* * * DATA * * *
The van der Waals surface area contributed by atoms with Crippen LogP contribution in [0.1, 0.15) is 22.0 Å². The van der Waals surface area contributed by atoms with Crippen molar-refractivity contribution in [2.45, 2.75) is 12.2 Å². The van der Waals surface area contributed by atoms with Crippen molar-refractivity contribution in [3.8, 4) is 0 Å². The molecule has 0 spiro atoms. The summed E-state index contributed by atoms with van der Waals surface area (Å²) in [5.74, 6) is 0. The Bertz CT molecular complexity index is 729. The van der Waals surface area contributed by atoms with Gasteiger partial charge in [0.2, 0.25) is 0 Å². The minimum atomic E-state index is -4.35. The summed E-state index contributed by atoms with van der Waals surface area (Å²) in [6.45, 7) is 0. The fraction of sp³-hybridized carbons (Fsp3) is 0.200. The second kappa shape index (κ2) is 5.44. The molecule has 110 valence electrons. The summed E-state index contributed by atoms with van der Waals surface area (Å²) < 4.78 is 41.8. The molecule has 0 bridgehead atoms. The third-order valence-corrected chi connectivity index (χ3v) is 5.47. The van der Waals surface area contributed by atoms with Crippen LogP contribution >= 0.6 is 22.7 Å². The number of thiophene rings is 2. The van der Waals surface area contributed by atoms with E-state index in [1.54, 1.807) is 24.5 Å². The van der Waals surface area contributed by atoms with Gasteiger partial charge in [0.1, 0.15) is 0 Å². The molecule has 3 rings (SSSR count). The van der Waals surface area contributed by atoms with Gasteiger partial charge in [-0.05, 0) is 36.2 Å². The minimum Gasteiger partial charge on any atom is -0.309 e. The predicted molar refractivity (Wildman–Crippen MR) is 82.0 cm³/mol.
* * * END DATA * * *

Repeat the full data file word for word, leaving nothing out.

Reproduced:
The van der Waals surface area contributed by atoms with Crippen LogP contribution in [0.1, 0.15) is 22.0 Å². The van der Waals surface area contributed by atoms with Crippen molar-refractivity contribution in [2.45, 2.75) is 12.2 Å². The van der Waals surface area contributed by atoms with Crippen molar-refractivity contribution in [3.8, 4) is 0 Å². The molecule has 0 spiro atoms. The summed E-state index contributed by atoms with van der Waals surface area (Å²) in [5.74, 6) is 0. The Bertz CT molecular complexity index is 729. The van der Waals surface area contributed by atoms with Gasteiger partial charge in [0.2, 0.25) is 0 Å². The minimum atomic E-state index is -4.35. The summed E-state index contributed by atoms with van der Waals surface area (Å²) in [6.45, 7) is 0. The fraction of sp³-hybridized carbons (Fsp3) is 0.200. The second kappa shape index (κ2) is 5.44. The molecule has 110 valence electrons. The summed E-state index contributed by atoms with van der Waals surface area (Å²) < 4.78 is 41.8. The molecule has 0 bridgehead atoms. The third-order valence-corrected chi connectivity index (χ3v) is 5.47. The van der Waals surface area contributed by atoms with Crippen LogP contribution >= 0.6 is 22.7 Å². The number of thiophene rings is 2. The van der Waals surface area contributed by atoms with E-state index in [1.54, 1.807) is 24.5 Å². The van der Waals surface area contributed by atoms with Gasteiger partial charge in [0.1, 0.15) is 0 Å². The molecule has 3 rings (SSSR count). The van der Waals surface area contributed by atoms with Gasteiger partial charge in [-0.05, 0) is 36.2 Å². The minimum Gasteiger partial charge on any atom is -0.309 e. The predicted molar refractivity (Wildman–Crippen MR) is 82.0 cm³/mol.